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Mono County officials respond to IAG’s letter: Both groups to meet face-to-face in near future

March 2, 2012

Mono County officials said this week their partner at the Conway Ranch, the Inland Aquaculture Group, is mistaken in its claims that the county is getting in the way of a successful fishery on the county-owned property.

The nonprofit IAG has been struggling at the ranch against bad weather and a slow bureaucratic regulatory process for the past seven years as it tries to make the Conway Ranch into a self-sustaining fish hatchery.
 
But a letter from IAG to the county a week ago stating that IAG was running out of patience and claiming it was being prevented from fulfilling the terms of its contract with the county caught the county by surprise.
 
“We thought we were working through the issue they are concerned about,” said county counsel Marshall Rudolph last week. He also said many of the statements in the letter were inaccurate, especially the claim that IAG could not raise fish on the property due to regulatory problems.
 
This week, the county sent a response to IAG’s letter asking for a face-to-face meeting and refuting much of the nonprofit’s claims. 
 
John Frederickson, the president of IAG, said last week he had no intention of suing the county, but Rudolph said he was wary of the letter.
 
“It sure looks like the prelude to a lawsuit,” he said then.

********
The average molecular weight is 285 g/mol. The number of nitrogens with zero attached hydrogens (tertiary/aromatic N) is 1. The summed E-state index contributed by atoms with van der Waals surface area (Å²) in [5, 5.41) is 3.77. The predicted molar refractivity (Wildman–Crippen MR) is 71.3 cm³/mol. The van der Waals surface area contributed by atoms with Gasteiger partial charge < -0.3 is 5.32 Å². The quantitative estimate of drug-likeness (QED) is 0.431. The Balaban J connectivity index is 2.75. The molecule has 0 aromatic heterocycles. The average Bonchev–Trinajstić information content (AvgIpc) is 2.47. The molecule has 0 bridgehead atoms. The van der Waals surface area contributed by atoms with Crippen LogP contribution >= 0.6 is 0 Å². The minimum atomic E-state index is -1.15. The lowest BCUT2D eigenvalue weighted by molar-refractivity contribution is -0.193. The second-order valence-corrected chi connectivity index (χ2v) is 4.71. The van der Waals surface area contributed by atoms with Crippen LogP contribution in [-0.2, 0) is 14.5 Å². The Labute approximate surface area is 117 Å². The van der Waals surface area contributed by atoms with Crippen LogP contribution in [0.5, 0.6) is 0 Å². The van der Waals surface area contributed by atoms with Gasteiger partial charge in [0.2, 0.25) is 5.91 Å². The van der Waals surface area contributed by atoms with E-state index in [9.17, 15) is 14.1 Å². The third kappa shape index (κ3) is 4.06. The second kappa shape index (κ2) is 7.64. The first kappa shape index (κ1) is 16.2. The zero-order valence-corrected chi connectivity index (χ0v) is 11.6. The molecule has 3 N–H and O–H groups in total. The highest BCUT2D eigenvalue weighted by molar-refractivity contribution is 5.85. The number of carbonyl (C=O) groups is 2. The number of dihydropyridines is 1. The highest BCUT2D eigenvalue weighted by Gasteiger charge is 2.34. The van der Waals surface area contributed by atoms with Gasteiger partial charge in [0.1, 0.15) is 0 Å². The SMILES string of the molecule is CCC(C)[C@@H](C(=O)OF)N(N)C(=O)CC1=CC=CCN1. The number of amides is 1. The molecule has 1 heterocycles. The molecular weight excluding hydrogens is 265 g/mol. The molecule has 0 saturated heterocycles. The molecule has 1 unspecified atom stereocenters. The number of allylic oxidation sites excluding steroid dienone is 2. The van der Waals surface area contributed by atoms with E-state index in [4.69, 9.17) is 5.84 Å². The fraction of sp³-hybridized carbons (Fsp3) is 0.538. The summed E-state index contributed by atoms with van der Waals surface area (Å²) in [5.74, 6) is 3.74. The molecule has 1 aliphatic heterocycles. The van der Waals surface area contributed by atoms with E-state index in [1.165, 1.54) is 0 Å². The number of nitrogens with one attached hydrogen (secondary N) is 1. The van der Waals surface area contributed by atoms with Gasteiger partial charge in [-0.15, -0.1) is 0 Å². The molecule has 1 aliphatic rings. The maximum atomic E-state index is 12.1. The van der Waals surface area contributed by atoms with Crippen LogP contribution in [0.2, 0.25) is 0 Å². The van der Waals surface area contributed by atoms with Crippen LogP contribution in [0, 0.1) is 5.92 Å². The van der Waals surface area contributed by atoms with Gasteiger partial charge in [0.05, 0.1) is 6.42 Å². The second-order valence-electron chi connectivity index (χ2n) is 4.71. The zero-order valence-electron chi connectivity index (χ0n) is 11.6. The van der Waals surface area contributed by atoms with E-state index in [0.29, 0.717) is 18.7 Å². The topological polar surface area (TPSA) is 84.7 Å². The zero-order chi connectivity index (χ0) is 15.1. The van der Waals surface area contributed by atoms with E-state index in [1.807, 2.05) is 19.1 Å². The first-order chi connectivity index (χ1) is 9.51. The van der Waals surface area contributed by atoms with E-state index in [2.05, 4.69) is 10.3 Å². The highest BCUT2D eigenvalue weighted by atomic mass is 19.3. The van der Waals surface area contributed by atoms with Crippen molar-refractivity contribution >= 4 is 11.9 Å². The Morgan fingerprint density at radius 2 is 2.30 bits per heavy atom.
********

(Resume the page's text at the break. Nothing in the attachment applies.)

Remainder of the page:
The meeting between the two entities is expected to take place in the next few weeks.
 
Former aquaculturist Tim Alpers, of the well-known Alpers Trout trophy trout brand, started IAG. Alpers recently divested himself of all his interests in the group and is now running for Mono County District 3 Supervisor against incumbent Vikki Bauer.
 
It was Alpers dream to make the Conway Ranch a sustainable fish hatchery that could some day take the place of the state’s rapidly dwindling fish stocking program and make the county completely self-sufficient in terms of fish stocking capabilities.
 
That dream has faced many challenges, not least of which was a fish kill last winter that did $50,000 worth of damage to IAG trout supplies. That could have been prevented, IAG said, with a pipeline to protect the fish’s water supply; a pipeline that was delayed due to bureaucratic wrangling.

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